Mrs. Harris Goes to Paris is this summer’s frothy romcom.
Critics and audiences love it. Tomris Laffly, writing at RogerEbert.com, says that “this mid-century-set treat is as pretty and heartwarming as you can imagine in following a modest housekeeper’s dreamy quest to head to Paris and purchase her very own Christian Dior gown.” Somewhat less enthusiastically, James Berardinelli says at reelview.net, “ My guess is that it will appeal strongly to the Downton Abbey faithful.”
On Rotten Tomatoes the critics give Mrs. Harris a 95% score, and the audience gives it a 93%. My sister said, “You’ll leave with a smile on your face.” And that’s true, especially if you’re a fan of romantic comedies, as I am.
So what does a film about an English housekeeper who lusts after a Christian Dior gown have to do with socialism or Democratic Left?
Buried in this sentimental concoction are two tales of labor organizing. The first of these shows Paris in 1957, as sanitation workers are striking for better pay and working conditions. Mrs. Harris, herself a working-class war widow, notices the garbage in the streets and learns of the strike. She then enters the House of Dior, where she is initially turned away only to ultimately return and be allowed in. The wealthy patrons look down on her. It turns out that the husband of one of these snobs owns the sanitation company that the workers are striking against. Toward the end of the movie, the workers celebrate in the streets as they win their demands and both husband and wife are arrested for graft and corruption.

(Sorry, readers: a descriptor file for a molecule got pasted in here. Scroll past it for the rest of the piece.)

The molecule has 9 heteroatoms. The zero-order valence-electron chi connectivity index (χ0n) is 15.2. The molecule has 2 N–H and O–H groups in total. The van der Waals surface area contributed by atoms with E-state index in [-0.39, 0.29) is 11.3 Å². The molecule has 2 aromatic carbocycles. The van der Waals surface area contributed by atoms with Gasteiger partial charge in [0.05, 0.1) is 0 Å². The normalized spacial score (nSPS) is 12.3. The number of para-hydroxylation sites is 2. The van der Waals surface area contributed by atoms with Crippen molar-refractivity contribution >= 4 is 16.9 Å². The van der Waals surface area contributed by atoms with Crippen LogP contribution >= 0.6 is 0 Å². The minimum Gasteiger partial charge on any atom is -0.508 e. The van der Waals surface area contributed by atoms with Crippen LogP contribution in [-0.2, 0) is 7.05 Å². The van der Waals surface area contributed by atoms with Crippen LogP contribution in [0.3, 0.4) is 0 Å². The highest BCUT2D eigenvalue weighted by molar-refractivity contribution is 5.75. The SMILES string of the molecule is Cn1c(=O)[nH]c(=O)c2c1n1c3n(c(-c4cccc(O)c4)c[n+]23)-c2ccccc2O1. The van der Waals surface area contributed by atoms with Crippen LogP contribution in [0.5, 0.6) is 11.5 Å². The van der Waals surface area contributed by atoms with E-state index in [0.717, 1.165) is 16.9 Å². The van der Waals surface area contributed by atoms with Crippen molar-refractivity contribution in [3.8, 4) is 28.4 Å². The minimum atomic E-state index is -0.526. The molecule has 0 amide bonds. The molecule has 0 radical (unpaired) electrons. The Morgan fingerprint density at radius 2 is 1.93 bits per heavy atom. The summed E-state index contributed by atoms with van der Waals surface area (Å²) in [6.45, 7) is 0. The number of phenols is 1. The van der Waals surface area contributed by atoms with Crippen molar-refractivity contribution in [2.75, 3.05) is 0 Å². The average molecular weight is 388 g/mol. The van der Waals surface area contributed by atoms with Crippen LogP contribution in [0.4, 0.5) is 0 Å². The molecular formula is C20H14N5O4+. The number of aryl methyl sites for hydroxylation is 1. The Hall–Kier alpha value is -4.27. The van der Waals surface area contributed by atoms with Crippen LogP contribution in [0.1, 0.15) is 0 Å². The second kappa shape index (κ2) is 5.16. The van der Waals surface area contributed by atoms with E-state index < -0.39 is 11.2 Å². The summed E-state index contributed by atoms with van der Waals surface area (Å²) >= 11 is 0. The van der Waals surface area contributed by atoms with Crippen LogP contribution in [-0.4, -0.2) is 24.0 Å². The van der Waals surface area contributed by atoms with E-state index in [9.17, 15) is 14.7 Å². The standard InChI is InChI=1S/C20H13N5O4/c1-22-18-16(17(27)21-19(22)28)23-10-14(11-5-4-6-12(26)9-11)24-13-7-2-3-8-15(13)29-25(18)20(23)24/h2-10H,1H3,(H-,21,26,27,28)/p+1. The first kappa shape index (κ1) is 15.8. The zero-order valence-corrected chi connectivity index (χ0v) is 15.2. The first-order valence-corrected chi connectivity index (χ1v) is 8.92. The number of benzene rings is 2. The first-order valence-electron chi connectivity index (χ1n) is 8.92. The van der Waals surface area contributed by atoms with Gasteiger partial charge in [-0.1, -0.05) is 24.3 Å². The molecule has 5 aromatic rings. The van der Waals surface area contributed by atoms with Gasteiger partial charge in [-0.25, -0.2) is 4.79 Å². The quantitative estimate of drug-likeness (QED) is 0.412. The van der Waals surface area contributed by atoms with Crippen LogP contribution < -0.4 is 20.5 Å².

Even as the sanitation workers are celebrating, the manager of the House of Dior decides to fire many of the staff: seamstresses, fitters, and cloth cutters. Seeing this, Mrs. Harris mobilizes them and other workers to force Christian Dior (the company) to take another path, making not only haute couture but also dresses that would be more available for working-class or at least middle-class women. The fired workers are rehired.
Now, you might say, Well, that’s great, but it’s still pretty individualistic. And that’s true, mainly. Mrs. Harris Goes to Paris is not 9 to 5, Norma Rae or Bread and Roses. But how many Hollywood movies have you seen that actually celebrate labor? How many Hollywood movies are there where the central character is a housekeeper who doesn’t marry her employer? It’s frothy, fun, and romantic and it still shows that by sticking together working people can be victorious.
We need more popular culture that highlights those victories: on television, in the movies, in novels, and even on the Internet. DSA has been mentioned on FBI, (a television show that probably few readers of this magazine watch; still, bad publicity is publicity!) So go out or watch something on TV, read the latest trashy mystery or romance novel. Look for the hidden themes. You might be surprised at what you find.